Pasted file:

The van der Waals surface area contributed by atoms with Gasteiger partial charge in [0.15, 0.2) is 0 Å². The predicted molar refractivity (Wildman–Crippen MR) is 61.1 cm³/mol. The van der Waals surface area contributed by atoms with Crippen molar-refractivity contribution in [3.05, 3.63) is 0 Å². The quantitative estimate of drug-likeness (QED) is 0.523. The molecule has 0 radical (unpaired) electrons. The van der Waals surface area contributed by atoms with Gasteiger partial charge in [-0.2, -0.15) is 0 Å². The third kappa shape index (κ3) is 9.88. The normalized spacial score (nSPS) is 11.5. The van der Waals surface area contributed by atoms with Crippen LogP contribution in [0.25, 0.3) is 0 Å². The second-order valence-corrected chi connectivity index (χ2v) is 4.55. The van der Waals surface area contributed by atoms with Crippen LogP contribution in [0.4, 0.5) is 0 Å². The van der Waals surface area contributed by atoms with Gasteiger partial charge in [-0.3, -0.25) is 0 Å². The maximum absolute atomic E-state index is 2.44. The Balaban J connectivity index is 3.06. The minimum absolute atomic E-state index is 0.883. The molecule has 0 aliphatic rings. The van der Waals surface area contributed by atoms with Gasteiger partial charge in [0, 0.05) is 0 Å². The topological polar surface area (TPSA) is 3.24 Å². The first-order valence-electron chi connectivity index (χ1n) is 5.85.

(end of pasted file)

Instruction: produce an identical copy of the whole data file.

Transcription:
The van der Waals surface area contributed by atoms with Gasteiger partial charge in [0.15, 0.2) is 0 Å². The predicted molar refractivity (Wildman–Crippen MR) is 61.1 cm³/mol. The van der Waals surface area contributed by atoms with Crippen molar-refractivity contribution in [3.05, 3.63) is 0 Å². The quantitative estimate of drug-likeness (QED) is 0.523. The molecule has 0 radical (unpaired) electrons. The van der Waals surface area contributed by atoms with Gasteiger partial charge in [-0.2, -0.15) is 0 Å². The third kappa shape index (κ3) is 9.88. The normalized spacial score (nSPS) is 11.5. The van der Waals surface area contributed by atoms with Crippen LogP contribution in [0.25, 0.3) is 0 Å². The second-order valence-corrected chi connectivity index (χ2v) is 4.55. The van der Waals surface area contributed by atoms with Crippen LogP contribution in [0.4, 0.5) is 0 Å². The van der Waals surface area contributed by atoms with Gasteiger partial charge in [-0.3, -0.25) is 0 Å². The maximum absolute atomic E-state index is 2.44. The Balaban J connectivity index is 3.06. The minimum absolute atomic E-state index is 0.883. The molecule has 0 aliphatic rings. The van der Waals surface area contributed by atoms with Gasteiger partial charge in [0, 0.05) is 0 Å². The topological polar surface area (TPSA) is 3.24 Å². The first-order valence-electron chi connectivity index (χ1n) is 5.85.